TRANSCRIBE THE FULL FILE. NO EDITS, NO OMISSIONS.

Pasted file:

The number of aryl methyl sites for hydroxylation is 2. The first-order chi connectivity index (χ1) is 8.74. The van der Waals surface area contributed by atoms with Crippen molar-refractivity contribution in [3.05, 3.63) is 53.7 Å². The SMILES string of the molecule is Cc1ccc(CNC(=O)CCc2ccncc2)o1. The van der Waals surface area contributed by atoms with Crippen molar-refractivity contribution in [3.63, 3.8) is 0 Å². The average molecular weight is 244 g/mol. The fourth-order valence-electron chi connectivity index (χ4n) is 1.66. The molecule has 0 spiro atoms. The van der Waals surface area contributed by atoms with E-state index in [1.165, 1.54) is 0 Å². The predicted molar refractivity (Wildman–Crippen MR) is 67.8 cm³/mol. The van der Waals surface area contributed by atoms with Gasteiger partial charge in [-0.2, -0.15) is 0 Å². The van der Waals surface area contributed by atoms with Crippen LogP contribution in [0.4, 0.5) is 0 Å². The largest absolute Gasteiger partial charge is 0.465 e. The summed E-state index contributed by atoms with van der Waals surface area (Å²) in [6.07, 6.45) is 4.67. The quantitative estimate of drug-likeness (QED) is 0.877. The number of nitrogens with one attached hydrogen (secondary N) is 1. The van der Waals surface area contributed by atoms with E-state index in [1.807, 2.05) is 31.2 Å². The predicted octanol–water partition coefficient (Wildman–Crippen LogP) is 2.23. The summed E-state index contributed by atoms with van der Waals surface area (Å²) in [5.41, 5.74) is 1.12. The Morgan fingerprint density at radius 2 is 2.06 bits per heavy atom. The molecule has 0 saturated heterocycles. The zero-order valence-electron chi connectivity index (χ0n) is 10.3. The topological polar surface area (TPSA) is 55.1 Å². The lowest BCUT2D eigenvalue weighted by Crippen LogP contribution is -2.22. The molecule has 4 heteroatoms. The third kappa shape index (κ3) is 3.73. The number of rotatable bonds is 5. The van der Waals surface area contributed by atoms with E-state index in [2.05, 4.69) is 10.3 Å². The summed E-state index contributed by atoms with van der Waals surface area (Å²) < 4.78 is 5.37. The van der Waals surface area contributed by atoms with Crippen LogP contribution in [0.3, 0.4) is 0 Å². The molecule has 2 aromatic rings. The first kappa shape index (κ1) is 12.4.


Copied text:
The number of aryl methyl sites for hydroxylation is 2. The first-order chi connectivity index (χ1) is 8.74. The van der Waals surface area contributed by atoms with Crippen molar-refractivity contribution in [3.05, 3.63) is 53.7 Å². The SMILES string of the molecule is Cc1ccc(CNC(=O)CCc2ccncc2)o1. The van der Waals surface area contributed by atoms with Crippen molar-refractivity contribution in [3.63, 3.8) is 0 Å². The average molecular weight is 244 g/mol. The fourth-order valence-electron chi connectivity index (χ4n) is 1.66. The molecule has 0 spiro atoms. The van der Waals surface area contributed by atoms with E-state index in [1.165, 1.54) is 0 Å². The predicted molar refractivity (Wildman–Crippen MR) is 67.8 cm³/mol. The van der Waals surface area contributed by atoms with Gasteiger partial charge in [-0.2, -0.15) is 0 Å². The van der Waals surface area contributed by atoms with Crippen LogP contribution in [0.4, 0.5) is 0 Å². The largest absolute Gasteiger partial charge is 0.465 e. The summed E-state index contributed by atoms with van der Waals surface area (Å²) in [6.07, 6.45) is 4.67. The quantitative estimate of drug-likeness (QED) is 0.877. The number of nitrogens with one attached hydrogen (secondary N) is 1. The van der Waals surface area contributed by atoms with E-state index in [1.807, 2.05) is 31.2 Å². The predicted octanol–water partition coefficient (Wildman–Crippen LogP) is 2.23. The summed E-state index contributed by atoms with van der Waals surface area (Å²) in [5.41, 5.74) is 1.12. The Morgan fingerprint density at radius 2 is 2.06 bits per heavy atom. The molecule has 0 saturated heterocycles. The zero-order valence-electron chi connectivity index (χ0n) is 10.3. The topological polar surface area (TPSA) is 55.1 Å². The lowest BCUT2D eigenvalue weighted by Crippen LogP contribution is -2.22. The molecule has 4 heteroatoms. The third kappa shape index (κ3) is 3.73. The number of rotatable bonds is 5. The van der Waals surface area contributed by atoms with E-state index in [2.05, 4.69) is 10.3 Å². The summed E-state index contributed by atoms with van der Waals surface area (Å²) < 4.78 is 5.37. The van der Waals surface area contributed by atoms with Crippen LogP contribution in [0.3, 0.4) is 0 Å². The molecule has 2 aromatic rings. The first kappa shape index (κ1) is 12.4.